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Russia's FSB Accuses Azerbaijani Apple Seller Of Financing Syrian Militants

The report about Gachai Haciyev's arrest in Lipetsk is the latest development in a curious and murky story about Azerbaijani militants in Syria.
The report about Gachai Haciyev's arrest in Lipetsk is the latest development in a curious and murky story about Azerbaijani militants in Syria.

An Azerbaijani citizen living in Russia has been charged with financing militants in Syria, according to a report by Russia's Kommersant newspaper on April 6.

Russia's Federal Security Service (FSB) has filed criminal charges against Gachai Haciyev, an Azerbaijani who lives in the Lipetsk region of Russia, Kommersant reported.

The FSB arrested Haciyev, an ethnic Talysh (a group concentrated in southern Azerbaijan whose members speaks a northwest Iranian language) on February 26, as he was driving home from his job selling apples at a market in Lipetsk.

His ex-wife, Viktoria Babkina, told Kommersant that Haciyev spent the night after his arrest "who knows where."

"He came home with [FSB] operatives, they say he had bruises. He was arrested, and after 10 days he was formally charged. Now Gachai is in a Lipetsk jail," Babkina said.

The FSB alleges that Haciyev, who has been remanded in custody until the end of April, used money he raised from his apple-selling work to fund an armed group in Syria named Jund al-Sham ("Soldiers of Greater Syria").

Haciyev's ex-wife Babkina told Kommersant that the apple seller was a small-time businessman who had not financed terrorists but had merely sent whatever money he could to help support his brother Agil Haciyev who lived in a "turbulent area" of Syria, and later -- after Agil had disappeared -- his family.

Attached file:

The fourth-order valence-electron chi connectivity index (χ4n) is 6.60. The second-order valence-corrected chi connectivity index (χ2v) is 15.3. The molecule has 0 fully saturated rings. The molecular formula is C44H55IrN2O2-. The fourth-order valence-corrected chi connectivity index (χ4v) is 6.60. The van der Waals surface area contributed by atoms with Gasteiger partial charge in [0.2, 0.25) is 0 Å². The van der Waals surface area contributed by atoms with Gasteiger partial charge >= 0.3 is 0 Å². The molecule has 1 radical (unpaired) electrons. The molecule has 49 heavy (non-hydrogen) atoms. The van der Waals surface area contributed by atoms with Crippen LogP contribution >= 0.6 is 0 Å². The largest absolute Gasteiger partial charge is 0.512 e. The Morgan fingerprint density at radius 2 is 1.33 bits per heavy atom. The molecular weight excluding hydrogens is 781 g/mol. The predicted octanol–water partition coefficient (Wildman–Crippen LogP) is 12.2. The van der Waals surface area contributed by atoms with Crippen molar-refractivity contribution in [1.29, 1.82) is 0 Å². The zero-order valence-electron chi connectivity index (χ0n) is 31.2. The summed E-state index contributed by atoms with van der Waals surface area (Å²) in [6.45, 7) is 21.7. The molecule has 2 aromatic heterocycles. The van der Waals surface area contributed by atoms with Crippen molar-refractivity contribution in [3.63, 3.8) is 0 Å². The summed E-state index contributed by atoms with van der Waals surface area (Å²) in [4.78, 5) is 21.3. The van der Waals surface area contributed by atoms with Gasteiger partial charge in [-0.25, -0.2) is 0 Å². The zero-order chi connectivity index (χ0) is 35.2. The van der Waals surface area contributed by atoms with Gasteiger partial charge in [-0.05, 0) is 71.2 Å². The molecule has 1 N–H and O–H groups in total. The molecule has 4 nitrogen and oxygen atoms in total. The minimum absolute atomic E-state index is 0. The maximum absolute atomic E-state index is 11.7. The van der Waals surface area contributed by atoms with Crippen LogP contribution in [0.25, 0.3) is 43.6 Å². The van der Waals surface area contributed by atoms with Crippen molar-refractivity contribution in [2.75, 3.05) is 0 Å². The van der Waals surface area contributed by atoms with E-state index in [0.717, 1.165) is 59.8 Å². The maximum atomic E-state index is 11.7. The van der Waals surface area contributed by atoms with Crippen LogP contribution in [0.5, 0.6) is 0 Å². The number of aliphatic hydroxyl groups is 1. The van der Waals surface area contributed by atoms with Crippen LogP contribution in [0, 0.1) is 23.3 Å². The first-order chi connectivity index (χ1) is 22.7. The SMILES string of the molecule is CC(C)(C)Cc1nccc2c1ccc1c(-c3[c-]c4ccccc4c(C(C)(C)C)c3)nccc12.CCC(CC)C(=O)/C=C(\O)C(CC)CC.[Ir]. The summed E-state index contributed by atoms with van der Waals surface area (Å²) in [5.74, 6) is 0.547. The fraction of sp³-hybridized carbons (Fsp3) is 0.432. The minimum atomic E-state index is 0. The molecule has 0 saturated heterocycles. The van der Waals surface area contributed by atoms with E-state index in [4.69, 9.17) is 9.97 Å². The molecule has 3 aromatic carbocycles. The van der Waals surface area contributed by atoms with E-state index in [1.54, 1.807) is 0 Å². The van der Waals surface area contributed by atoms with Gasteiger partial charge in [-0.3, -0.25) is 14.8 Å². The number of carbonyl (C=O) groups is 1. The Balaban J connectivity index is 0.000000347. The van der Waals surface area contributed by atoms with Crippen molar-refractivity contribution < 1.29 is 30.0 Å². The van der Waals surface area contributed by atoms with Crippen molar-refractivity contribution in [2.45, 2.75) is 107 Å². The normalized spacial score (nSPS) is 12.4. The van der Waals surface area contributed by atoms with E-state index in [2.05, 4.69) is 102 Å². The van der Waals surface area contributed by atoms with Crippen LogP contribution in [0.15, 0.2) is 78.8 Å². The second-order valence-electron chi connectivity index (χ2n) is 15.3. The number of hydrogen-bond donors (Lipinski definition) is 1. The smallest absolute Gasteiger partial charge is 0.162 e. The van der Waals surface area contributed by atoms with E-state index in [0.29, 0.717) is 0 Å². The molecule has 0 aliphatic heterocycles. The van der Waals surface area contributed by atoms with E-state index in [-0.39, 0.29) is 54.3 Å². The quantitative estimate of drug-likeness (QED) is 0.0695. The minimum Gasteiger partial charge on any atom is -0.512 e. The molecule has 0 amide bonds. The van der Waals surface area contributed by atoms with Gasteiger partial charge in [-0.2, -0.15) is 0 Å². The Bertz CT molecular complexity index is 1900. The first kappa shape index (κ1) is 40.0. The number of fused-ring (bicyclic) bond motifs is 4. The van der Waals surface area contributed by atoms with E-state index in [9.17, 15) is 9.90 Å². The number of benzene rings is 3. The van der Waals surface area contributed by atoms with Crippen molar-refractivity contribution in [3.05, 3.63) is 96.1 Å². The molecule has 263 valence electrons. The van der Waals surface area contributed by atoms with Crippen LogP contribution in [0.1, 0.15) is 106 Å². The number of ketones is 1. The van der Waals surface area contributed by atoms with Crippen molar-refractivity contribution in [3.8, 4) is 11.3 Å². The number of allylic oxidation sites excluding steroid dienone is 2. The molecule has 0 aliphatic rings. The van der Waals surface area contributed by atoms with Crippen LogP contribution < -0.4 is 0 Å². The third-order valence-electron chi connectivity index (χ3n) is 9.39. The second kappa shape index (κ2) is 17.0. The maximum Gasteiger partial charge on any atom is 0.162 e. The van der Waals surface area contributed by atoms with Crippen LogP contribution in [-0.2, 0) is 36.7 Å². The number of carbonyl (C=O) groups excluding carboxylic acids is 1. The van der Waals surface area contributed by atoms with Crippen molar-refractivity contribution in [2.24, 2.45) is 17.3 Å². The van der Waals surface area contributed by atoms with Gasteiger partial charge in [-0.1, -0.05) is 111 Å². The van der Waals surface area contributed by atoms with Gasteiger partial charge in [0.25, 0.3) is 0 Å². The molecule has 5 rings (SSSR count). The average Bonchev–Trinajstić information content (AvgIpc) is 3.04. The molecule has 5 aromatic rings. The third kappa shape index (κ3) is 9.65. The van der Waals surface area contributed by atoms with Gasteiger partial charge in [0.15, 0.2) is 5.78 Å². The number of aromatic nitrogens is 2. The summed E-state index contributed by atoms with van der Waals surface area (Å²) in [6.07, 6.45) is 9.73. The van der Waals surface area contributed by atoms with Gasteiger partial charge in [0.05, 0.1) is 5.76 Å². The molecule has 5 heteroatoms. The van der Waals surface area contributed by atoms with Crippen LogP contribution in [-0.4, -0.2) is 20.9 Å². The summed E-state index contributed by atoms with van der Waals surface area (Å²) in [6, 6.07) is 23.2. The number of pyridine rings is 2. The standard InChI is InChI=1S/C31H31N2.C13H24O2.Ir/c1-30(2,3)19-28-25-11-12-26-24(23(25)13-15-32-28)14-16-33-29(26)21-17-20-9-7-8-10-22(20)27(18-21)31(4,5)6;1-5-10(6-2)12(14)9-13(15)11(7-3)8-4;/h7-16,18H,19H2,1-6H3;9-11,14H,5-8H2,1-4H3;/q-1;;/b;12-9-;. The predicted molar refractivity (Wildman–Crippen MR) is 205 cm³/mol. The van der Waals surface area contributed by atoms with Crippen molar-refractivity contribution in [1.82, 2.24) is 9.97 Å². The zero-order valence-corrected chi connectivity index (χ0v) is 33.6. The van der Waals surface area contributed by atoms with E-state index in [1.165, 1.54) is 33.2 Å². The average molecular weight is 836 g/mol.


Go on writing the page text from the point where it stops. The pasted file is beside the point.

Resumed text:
And Agil had a big family, according to Babkina. "[Haciyev] said that apart from his four kids, Agil was raising another two from his second wife, whom he took under his wing in Syria, plus two adopted orphan kids," Babkina told Kommersant.

Talysh Agil And The Sumqayit Jamaat

The report about Haciyev's arrest in Lipetsk is the latest development in a curious and murky story about Azerbaijani militants in Syria. The story first emerged a year ago, in April 2014, when the pro-government Azerbaijani media claimed that a militant named Agil Haciyev, also known as Talysh Agil, had been captured by fighters from Syria's Al-Qaeda affiliate, Jabhat al-Nusra. Talysh Agil, the reports said, had been sentenced him to death, although it was not specified on what charges.

Talysh Agil is, of course, the man thought to be Haciyev's brother and the recipient of money Haciyev allegedly sent to Syria.

Azerbaijani press reports on Talysh Agil's alleged abduction in Syria were -- as usual -- sparse in detail. However, the reports did claim that the Azerbaijani authorities believe Talysh Agil had been the commander of the Syrian branch of the Sumqayit Jamaat, an Azerbaijani militant group that has reportedly cooperated with the North Caucasus-based faction the Caucasus Emirate.

According to the pro-government APA news agency, Talysh Agil was born in 1980 in the village of Bolad in the Lankaran district. He married a woman from Sumqayit, a city near the Caspian Sea. Agil's wife was a member of the "Khawarij sect," according to APA, a term used in Azerbaijan to refer to a minority Salafi Muslim community that is considered to be radical.

Talysh Agil had moved to Syria with his wife before the Syrian armed conflict had began, according to APA.